West Lancaster Gem – Harlas Avenue, Lancaster -$265,000

This West Lancaster beauty is located near shopping, restaurants and theaters. It is in a nice established neighborhood. This home has many upgrades and was rehabbed in 2014. The kitchen has granite counter tops and nice newer stovetop. It features tasteful tile flooring in the kitchen, entryway and dining room, and neutral carpet in the rest of the home. Enjoy a cozy fire in the two-sided fireplace that opens to the dining room and the family room.

Listed by Bob Hampton of Realty Response. For more information, call Bob at 661-273-8838. CalBRE #01232460

View the MLS Listing Here

DIY Real Estate Photography, Shoot and Edit – Part 2

First Things First

If you have not already read DIY Real Estate Photography, The Basics, and DIY Real Estate Photography, Shoot and Edit – Part 1, read them now.

Light it up

When we shoot a home we light every room. At the very least, you need to open window shades or blinds and turn on all the lights. This will make the room feel open and welcoming, but most rooms need more light than open windows and the lights in the room can provide. Rooms that are too dark will produce noisy images. This is because you have to raise your ISO to properly expose the photos when there is not enough light. This is where extra lights come in. I carry two large fixtures with me that add around 800 watts (incandescent equivalent) of light to the room. I place these fixtures out of my shot and try to light the room evenly, minimizing shadows. I would love to carry even more light, but usually it is tough to keep two fixtures out of the picture, and being able to move freely and work quickly outweighs the desire to have more light.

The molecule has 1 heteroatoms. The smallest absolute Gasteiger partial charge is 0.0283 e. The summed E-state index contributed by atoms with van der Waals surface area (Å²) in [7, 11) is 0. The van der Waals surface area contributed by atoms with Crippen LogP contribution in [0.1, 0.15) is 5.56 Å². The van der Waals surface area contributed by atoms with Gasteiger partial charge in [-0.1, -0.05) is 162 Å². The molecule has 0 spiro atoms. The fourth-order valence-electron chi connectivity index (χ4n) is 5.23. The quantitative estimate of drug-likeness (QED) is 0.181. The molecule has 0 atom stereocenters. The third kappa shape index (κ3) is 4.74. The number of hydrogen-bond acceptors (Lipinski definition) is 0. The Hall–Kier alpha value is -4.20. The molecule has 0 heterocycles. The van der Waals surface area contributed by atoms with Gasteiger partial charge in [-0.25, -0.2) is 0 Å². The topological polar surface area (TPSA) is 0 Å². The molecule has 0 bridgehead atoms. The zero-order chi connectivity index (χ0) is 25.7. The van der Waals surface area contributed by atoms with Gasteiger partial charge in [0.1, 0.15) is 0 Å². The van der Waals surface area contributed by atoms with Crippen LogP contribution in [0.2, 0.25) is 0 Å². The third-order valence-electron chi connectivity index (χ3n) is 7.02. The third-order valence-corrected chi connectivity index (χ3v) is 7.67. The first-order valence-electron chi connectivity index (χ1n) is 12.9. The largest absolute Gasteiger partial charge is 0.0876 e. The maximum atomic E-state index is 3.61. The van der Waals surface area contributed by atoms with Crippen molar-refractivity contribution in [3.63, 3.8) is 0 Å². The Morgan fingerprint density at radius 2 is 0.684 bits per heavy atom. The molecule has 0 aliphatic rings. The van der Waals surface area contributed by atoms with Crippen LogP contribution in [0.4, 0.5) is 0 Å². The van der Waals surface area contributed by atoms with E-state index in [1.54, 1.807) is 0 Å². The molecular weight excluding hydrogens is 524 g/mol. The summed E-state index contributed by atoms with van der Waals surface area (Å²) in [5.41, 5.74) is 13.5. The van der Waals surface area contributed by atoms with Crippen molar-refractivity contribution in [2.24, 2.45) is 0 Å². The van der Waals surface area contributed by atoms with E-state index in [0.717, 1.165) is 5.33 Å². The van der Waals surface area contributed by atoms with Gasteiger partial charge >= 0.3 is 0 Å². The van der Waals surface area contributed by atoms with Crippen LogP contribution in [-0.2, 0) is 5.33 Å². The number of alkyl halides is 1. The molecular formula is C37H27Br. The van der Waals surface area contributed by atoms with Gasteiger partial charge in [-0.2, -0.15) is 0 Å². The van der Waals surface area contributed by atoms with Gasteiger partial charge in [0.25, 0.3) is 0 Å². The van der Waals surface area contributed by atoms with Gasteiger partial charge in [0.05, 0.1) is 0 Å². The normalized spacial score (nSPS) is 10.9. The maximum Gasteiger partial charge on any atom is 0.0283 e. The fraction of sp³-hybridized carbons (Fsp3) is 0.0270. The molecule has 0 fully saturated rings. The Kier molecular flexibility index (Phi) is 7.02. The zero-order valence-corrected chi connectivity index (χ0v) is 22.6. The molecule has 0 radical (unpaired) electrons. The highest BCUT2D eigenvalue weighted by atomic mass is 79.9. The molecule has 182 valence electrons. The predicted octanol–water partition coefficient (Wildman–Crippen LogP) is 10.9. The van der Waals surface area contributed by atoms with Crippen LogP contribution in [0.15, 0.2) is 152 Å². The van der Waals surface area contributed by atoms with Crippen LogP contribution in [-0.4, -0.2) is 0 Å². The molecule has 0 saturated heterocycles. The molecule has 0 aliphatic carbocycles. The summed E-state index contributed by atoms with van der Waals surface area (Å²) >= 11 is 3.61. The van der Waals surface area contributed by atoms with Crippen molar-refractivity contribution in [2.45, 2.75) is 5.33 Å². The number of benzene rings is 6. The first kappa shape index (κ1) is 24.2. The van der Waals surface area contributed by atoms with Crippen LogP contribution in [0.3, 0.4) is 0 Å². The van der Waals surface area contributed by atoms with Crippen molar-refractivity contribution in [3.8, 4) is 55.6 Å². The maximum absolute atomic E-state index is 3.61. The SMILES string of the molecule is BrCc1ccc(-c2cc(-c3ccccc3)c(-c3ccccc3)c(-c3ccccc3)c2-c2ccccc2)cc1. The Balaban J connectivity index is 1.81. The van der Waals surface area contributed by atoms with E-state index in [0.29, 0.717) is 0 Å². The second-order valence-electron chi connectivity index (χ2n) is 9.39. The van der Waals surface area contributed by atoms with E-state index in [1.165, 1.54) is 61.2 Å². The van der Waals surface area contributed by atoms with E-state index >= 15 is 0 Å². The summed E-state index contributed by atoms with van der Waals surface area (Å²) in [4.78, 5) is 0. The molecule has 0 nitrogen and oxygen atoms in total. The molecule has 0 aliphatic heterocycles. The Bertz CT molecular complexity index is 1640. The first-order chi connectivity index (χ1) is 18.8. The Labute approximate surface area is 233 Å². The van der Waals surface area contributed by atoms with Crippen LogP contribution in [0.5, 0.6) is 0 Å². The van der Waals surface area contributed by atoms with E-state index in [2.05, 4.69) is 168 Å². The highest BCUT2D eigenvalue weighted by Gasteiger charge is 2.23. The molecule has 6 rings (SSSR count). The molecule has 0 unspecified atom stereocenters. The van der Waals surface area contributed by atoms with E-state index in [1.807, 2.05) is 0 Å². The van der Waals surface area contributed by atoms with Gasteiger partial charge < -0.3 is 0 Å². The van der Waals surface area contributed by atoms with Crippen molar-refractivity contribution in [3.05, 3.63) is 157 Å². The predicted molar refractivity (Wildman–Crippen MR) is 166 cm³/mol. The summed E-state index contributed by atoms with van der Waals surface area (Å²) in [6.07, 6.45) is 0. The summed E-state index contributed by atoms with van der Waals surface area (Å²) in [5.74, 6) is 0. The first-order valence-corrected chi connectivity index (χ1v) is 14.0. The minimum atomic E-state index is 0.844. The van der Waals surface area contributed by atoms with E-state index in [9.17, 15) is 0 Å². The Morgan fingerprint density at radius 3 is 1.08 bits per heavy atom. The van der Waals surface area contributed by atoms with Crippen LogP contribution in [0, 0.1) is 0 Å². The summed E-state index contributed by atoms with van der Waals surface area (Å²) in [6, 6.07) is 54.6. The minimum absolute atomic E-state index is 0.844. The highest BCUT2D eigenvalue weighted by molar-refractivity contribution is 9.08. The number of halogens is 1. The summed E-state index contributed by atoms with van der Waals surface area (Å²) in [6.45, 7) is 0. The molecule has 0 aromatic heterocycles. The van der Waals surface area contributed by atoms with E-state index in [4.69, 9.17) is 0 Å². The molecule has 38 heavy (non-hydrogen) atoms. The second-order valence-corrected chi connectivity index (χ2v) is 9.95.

You may be wondering why you would need 800 watts of additional light in a room that already has the windows open and all of the lights on. Besides just lighting a room to properly expose the room, if you are shooting a room with open windows, you need to really light up the room so that the windows aren’t over exposed. Even if your room seems bright, any shot with an open window is liable to have blown out highlights if the room is not significantly bright.

Daylight Balanced

I use daylight balanced CFL (compact fluorescent lamp) lightbulbs for a few reasons. First, usually the easiest way to get a lot of light in a room is to open the windows. The light coming in will most often be a cool blue color (daylight balanced), as opposed to tungsten balanced (yellow). When I add light to the room I want to match the color of the light in the room as closely as I can to make color correction as quick and easy as possible.

The second benefit to using daylight balanced bulbs is more subtle. I will normally turn on all the lights in a room to make it feel a bit more welcoming. Most often, the bulbs in people’s homes are tungsten balanced. When I light a room with sunlight and daylight balanced bulbs, these practical lights are only acting as accents, rather than the primary sources of light in the room. When I white balance my camera for daylight and shoot these tungsten practical lights they have a really nice yellow tint, while the room is still bright white. It all adds up to make the room feel warm and cozy, while still providing the brightness to see details in the room.

Why CFL?

Why CFL and not LED, or incandescent? There are several reasons why I have settled on the lights I have, but they boil down to four main factors – CRI (Color Rendering Index), price, availability, and energy efficiency. We will look at these in order.

CFL lamps offer pretty good CRI (especially for the cost). While they don’t render colors quite as accurately as Incandescent bulbs (which offer the best CRI of the bunch), they render colors well enough that your images will look natural and you won’t have any problems with color correction. I have shot thousands of pictures and many hours of video using this lighting setup and have never run into color problems that couldn’t easily be fixed in post. That is not necessarily the case with LED’s, especially when you use inexpensive LED’s. Even good LED’s tend to have very spiky color profiles, which can make color correction very difficult and can result in very unnatural colors.